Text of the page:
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The Market's Message: Protect Yourself

The S&P 500 Index has crossed the flat line a total of 15 times so far this year. We believe its inability to rally past last year's +29.6 percent mark signals fatigue, especially in light of some recent bullish news:

Now consider the market reaction:

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When the Messenger Is Worth Shooting 

When the Messenger Is Worth Shooting

April is cruel for other reasons. It’s Financial Literacy Month, when well-meaning experts bear the bad news: many of us are financial fools.

The 30-day marketing blitz sweeps up Congress, banks, state capitols, pollsters and personal finance columnists in an annual lamentation--and scolding--that Americans, the kids especially, don’t know much about money. To help, Bank of America, for example, is sponsoring a workshop series to educate low-income people.

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How Money Managers Fight Their Emotions and Sometimes Lose

How Money Managers Combat Their Irrationality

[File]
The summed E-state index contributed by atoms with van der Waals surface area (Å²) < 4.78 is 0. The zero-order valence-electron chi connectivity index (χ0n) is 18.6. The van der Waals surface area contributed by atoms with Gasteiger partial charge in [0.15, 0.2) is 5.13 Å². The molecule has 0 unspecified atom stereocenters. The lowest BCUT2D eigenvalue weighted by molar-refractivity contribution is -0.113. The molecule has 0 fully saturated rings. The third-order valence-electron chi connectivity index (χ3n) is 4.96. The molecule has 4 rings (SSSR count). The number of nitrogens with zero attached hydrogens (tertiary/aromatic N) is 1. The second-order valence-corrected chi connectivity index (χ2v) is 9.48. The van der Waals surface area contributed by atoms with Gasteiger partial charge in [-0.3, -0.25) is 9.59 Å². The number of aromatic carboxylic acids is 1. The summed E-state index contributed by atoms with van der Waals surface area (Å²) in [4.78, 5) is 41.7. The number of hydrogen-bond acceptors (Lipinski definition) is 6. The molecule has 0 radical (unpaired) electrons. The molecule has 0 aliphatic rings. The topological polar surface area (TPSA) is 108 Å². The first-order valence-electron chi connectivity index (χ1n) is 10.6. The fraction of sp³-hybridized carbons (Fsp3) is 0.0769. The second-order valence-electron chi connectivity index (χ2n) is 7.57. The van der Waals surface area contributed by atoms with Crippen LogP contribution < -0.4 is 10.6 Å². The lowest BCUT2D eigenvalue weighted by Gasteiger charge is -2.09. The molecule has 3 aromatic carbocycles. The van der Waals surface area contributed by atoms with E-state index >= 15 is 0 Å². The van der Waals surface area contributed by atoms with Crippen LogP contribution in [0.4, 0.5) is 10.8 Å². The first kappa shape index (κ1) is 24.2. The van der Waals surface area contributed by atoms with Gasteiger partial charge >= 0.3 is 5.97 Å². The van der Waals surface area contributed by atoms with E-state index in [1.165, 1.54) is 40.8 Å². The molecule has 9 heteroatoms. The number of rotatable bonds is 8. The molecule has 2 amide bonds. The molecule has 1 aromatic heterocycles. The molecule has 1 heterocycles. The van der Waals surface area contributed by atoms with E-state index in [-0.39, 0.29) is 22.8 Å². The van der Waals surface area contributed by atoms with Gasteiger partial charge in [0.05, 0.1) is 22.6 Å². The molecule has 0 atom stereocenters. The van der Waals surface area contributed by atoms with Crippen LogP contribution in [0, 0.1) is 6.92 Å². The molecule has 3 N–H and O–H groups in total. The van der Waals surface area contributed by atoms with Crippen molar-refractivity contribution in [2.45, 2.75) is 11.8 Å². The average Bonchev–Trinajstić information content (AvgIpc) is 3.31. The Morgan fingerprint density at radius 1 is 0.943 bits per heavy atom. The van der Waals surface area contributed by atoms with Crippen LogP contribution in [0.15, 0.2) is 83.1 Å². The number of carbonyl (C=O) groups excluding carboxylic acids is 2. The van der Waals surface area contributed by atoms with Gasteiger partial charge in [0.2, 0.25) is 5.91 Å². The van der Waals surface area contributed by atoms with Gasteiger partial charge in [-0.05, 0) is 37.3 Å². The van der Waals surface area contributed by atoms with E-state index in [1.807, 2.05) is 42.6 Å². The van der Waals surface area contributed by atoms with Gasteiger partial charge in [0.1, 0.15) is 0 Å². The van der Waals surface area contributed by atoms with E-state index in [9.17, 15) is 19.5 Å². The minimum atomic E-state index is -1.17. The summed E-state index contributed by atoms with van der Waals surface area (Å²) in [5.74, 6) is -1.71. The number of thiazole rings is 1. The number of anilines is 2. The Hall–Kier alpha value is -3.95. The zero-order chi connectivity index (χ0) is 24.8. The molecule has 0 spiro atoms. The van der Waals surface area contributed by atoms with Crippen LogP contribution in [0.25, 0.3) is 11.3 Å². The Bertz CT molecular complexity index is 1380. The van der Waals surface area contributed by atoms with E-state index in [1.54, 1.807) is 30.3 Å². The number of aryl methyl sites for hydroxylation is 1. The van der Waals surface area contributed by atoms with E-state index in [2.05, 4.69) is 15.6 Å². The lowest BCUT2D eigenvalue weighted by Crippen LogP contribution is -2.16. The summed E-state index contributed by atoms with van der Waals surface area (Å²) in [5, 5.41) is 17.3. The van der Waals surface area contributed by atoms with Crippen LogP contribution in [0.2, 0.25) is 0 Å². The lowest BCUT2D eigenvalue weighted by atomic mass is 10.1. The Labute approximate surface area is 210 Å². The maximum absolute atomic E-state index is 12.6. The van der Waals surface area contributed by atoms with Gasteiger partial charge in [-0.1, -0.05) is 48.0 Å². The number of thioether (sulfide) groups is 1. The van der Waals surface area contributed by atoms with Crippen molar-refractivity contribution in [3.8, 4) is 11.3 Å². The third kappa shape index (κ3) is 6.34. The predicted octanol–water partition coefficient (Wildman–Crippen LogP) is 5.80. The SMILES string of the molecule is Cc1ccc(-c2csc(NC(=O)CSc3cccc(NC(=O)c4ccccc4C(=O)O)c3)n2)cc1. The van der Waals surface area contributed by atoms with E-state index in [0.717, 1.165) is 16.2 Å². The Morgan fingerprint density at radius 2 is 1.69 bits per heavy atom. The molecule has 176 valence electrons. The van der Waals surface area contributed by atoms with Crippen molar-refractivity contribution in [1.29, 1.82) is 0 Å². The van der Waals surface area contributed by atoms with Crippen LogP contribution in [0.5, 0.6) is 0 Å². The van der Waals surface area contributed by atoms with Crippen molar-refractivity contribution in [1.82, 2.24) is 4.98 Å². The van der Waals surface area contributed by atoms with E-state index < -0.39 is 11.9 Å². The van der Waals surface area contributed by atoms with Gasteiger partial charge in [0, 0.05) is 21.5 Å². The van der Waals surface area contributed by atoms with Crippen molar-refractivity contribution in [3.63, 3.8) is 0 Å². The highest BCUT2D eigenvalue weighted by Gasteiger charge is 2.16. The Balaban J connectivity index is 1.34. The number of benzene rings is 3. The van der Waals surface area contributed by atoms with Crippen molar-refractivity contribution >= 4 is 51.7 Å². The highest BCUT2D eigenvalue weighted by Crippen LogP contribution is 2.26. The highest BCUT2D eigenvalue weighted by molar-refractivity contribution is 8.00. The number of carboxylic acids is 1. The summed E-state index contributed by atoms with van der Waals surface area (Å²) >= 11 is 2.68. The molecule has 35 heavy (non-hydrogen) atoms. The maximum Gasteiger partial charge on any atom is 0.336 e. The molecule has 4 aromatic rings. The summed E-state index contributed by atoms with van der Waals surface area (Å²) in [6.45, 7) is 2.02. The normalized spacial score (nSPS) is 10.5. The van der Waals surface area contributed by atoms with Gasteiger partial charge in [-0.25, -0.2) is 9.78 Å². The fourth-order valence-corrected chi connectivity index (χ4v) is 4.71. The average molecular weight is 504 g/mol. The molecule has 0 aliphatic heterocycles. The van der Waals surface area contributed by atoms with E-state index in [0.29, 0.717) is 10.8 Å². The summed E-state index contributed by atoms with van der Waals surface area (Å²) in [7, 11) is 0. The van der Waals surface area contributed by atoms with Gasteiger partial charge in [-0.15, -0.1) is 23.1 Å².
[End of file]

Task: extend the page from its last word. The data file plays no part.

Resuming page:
Jeff Schwarte was in a quandary. The manager of the $3.5 billion Principal Large Cap Value Fund had held a big stake in Apple stock since 2004. Eight years later, in mid-2012, his analysts remained bullish on the stock. But since the start of the year, the algorithms in Schwarte's quantitative valuation models had warned that Apple's profit margins were shrinking.

As Schwarte weighed the evidence, he got an e-mail about his Apple stake from behavioral finance consulting firm Cabot Research. It was an automated alert about positions that Cabot -- which Principal Funds had hired to analyze manager portfolio holdings and trades for behavioral flaws -- sends about positions that might indicate a bias. In this case, Schwarte said, his analysts had fallen victim to "the endowment effect": Someone with a winning position is reluctant to let it go even if there are good reasons to do so.

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About Ventured&Gained

Ventured&Gained offers posts and features about the real issues and opportunities facing individual investors. Analyses or commentary are the views of the author and/or commentator, and do not necessarily reflect the views of Bloomberg News.

Suzanne Woolley, Editor

Ben Steverman, Deputy Editor